Public Policy

The Problem With Charitable Giving

Release Date: 
11/27/2018

NEW YORK, NY -- Starting this fall, and well into the future, medical students at New York University will get free tuition. In a few years, shiny new facilities will welcome cancer patients in Atlanta and brain researchers at Stanford. The announcements about these developments credit generous philanthropists, but fail to mention who else is footing much of the bill: American taxpayers. Like most charitable giving, health care philanthropy is tax-deductible. When wealthy people give away millions of dollars, their tax bills go down. But that leaves the rest of us either to pick up the slack or go without the investments that our government could have made with those funds.

Give Everyone the Same Tax Incentive to Donate ­— Not Just the Rich

Release Date: 
11/27/2018

WASHINGTON, DC -- The consumer orgies of Black Friday, Small Business Saturday, and Cyber Monday have a rapidly growing nonprofit rival: Giving Tuesday, which celebrates its seventh year today. Begun by a coalition hoping to reinvigorate giving in the United States during the holiday season, Giving Tuesday has turned into a philanthropic juggernaut: Last year, the day moved at least $300 million to nonprofits by mobilizing hundreds of thousands of people, many of them infrequent donors, to give to charities of their choosing. Giving Tuesday champions the welcome spirit of ordinary donors and the amazing diversity of American charity. But when it comes to philanthropic giving in the United States, it proves the exception to a stubborn rule.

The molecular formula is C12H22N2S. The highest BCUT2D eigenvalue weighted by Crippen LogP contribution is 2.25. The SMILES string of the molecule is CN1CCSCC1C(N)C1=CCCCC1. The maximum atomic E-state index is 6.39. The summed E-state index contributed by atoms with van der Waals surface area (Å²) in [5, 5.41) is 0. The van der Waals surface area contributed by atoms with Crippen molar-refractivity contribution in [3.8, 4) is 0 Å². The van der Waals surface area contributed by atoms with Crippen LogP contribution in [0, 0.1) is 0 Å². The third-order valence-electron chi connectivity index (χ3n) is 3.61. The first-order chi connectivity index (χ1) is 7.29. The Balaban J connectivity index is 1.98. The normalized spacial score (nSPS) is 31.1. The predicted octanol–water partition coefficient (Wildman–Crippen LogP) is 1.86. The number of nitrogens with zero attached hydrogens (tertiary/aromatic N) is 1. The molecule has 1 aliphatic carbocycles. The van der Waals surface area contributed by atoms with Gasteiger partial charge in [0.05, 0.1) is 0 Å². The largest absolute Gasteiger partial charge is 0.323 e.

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IRS Announces Higher 2019 Estate And Gift Tax Limits

Release Date: 
11/15/2018

NEW YORK, NY -- The Internal Revenue Service announced today the official estate and gift tax limits for 2019: The estate and gift tax exemption is $11.4 million per individual, up from $11.18 million in 2018. That means an individual can leave $11.4 million to heirs and pay no federal estate or gift tax, while a married couple will be able to shield $22.8 million. The annual gift exclusion amount remains the same at $15,000. For the ultra rich, these numbers represent planning opportunities. For everybody else, they serve as a reminder: Even if you don’t have a taxable estate, you still need an estate plan.

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